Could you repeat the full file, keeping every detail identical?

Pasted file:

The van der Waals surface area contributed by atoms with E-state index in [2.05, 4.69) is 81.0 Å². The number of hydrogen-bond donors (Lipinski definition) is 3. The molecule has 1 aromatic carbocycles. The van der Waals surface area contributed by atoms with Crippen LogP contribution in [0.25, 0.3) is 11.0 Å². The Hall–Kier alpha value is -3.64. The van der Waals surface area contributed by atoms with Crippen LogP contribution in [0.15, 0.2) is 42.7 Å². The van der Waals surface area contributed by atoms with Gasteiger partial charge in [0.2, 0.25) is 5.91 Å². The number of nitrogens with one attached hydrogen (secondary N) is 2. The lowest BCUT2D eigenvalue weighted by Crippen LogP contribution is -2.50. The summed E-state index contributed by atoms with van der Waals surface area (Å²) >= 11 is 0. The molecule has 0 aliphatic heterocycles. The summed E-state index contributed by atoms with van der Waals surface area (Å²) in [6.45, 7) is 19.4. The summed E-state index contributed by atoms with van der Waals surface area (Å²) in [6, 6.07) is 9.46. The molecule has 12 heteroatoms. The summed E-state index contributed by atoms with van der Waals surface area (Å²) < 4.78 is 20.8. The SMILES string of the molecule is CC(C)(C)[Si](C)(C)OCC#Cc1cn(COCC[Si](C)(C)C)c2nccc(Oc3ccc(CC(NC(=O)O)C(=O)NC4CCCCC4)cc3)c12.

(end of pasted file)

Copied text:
The van der Waals surface area contributed by atoms with E-state index in [2.05, 4.69) is 81.0 Å². The number of hydrogen-bond donors (Lipinski definition) is 3. The molecule has 1 aromatic carbocycles. The van der Waals surface area contributed by atoms with Crippen LogP contribution in [0.25, 0.3) is 11.0 Å². The Hall–Kier alpha value is -3.64. The van der Waals surface area contributed by atoms with Crippen LogP contribution in [0.15, 0.2) is 42.7 Å². The van der Waals surface area contributed by atoms with Gasteiger partial charge in [0.2, 0.25) is 5.91 Å². The number of nitrogens with one attached hydrogen (secondary N) is 2. The lowest BCUT2D eigenvalue weighted by Crippen LogP contribution is -2.50. The summed E-state index contributed by atoms with van der Waals surface area (Å²) >= 11 is 0. The molecule has 0 aliphatic heterocycles. The summed E-state index contributed by atoms with van der Waals surface area (Å²) in [6.45, 7) is 19.4. The summed E-state index contributed by atoms with van der Waals surface area (Å²) in [6, 6.07) is 9.46. The molecule has 12 heteroatoms. The summed E-state index contributed by atoms with van der Waals surface area (Å²) < 4.78 is 20.8. The SMILES string of the molecule is CC(C)(C)[Si](C)(C)OCC#Cc1cn(COCC[Si](C)(C)C)c2nccc(Oc3ccc(CC(NC(=O)O)C(=O)NC4CCCCC4)cc3)c12.